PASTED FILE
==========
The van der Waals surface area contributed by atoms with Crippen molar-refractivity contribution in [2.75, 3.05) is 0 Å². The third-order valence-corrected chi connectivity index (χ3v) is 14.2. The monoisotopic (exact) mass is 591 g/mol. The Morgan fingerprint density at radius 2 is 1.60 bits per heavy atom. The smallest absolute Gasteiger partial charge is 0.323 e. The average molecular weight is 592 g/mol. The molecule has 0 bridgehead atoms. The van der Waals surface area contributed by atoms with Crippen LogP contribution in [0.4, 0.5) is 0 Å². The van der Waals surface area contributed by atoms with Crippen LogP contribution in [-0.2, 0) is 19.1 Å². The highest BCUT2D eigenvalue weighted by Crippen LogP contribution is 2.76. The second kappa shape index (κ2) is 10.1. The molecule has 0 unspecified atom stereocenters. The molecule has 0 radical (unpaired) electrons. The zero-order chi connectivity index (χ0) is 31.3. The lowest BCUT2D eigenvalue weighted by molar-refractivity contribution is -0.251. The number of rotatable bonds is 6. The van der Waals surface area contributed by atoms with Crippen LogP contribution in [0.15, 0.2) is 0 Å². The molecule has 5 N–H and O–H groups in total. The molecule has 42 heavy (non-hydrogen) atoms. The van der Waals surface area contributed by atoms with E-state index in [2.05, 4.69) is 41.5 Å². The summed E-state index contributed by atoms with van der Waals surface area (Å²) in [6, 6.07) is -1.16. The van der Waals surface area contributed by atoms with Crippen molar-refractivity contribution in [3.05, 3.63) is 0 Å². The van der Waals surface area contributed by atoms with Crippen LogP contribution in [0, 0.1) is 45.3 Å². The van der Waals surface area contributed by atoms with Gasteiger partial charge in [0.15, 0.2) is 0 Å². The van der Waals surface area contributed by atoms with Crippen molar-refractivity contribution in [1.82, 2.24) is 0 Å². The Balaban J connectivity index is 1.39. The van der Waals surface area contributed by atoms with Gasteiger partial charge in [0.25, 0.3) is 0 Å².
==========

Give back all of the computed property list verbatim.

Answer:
The van der Waals surface area contributed by atoms with Crippen molar-refractivity contribution in [2.75, 3.05) is 0 Å². The third-order valence-corrected chi connectivity index (χ3v) is 14.2. The monoisotopic (exact) mass is 591 g/mol. The Morgan fingerprint density at radius 2 is 1.60 bits per heavy atom. The smallest absolute Gasteiger partial charge is 0.323 e. The average molecular weight is 592 g/mol. The molecule has 0 bridgehead atoms. The van der Waals surface area contributed by atoms with Crippen LogP contribution in [0.4, 0.5) is 0 Å². The van der Waals surface area contributed by atoms with Crippen LogP contribution in [-0.2, 0) is 19.1 Å². The highest BCUT2D eigenvalue weighted by Crippen LogP contribution is 2.76. The second kappa shape index (κ2) is 10.1. The molecule has 0 unspecified atom stereocenters. The molecule has 0 radical (unpaired) electrons. The zero-order chi connectivity index (χ0) is 31.3. The lowest BCUT2D eigenvalue weighted by molar-refractivity contribution is -0.251. The number of rotatable bonds is 6. The van der Waals surface area contributed by atoms with Crippen LogP contribution in [0.15, 0.2) is 0 Å². The molecule has 5 N–H and O–H groups in total. The molecule has 42 heavy (non-hydrogen) atoms. The van der Waals surface area contributed by atoms with E-state index in [2.05, 4.69) is 41.5 Å². The summed E-state index contributed by atoms with van der Waals surface area (Å²) in [6, 6.07) is -1.16. The van der Waals surface area contributed by atoms with Crippen molar-refractivity contribution in [3.05, 3.63) is 0 Å². The van der Waals surface area contributed by atoms with Crippen LogP contribution in [0, 0.1) is 45.3 Å². The van der Waals surface area contributed by atoms with Gasteiger partial charge in [0.15, 0.2) is 0 Å². The van der Waals surface area contributed by atoms with Crippen molar-refractivity contribution in [1.82, 2.24) is 0 Å². The Balaban J connectivity index is 1.39. The van der Waals surface area contributed by atoms with Gasteiger partial charge in [0.25, 0.3) is 0 Å².